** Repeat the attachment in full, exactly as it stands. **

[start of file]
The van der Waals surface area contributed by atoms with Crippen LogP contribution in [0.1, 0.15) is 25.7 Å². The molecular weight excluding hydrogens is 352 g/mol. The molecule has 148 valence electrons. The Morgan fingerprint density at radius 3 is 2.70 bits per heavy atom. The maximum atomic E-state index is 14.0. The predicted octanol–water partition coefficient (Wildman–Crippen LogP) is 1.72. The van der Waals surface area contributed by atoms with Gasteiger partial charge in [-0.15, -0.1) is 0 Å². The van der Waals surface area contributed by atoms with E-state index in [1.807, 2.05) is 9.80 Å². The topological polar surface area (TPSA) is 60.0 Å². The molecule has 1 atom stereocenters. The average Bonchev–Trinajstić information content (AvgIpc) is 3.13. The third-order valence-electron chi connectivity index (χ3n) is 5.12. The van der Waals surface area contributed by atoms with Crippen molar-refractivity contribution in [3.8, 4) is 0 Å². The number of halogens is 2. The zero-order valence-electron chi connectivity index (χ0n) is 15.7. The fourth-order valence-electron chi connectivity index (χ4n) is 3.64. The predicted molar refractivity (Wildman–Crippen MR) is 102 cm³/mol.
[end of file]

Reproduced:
The van der Waals surface area contributed by atoms with Crippen LogP contribution in [0.1, 0.15) is 25.7 Å². The molecular weight excluding hydrogens is 352 g/mol. The molecule has 148 valence electrons. The Morgan fingerprint density at radius 3 is 2.70 bits per heavy atom. The maximum atomic E-state index is 14.0. The predicted octanol–water partition coefficient (Wildman–Crippen LogP) is 1.72. The van der Waals surface area contributed by atoms with Gasteiger partial charge in [-0.15, -0.1) is 0 Å². The van der Waals surface area contributed by atoms with E-state index in [1.807, 2.05) is 9.80 Å². The topological polar surface area (TPSA) is 60.0 Å². The molecule has 1 atom stereocenters. The average Bonchev–Trinajstić information content (AvgIpc) is 3.13. The third-order valence-electron chi connectivity index (χ3n) is 5.12. The van der Waals surface area contributed by atoms with Crippen molar-refractivity contribution in [3.8, 4) is 0 Å². The number of halogens is 2. The zero-order valence-electron chi connectivity index (χ0n) is 15.7. The fourth-order valence-electron chi connectivity index (χ4n) is 3.64. The predicted molar refractivity (Wildman–Crippen MR) is 102 cm³/mol.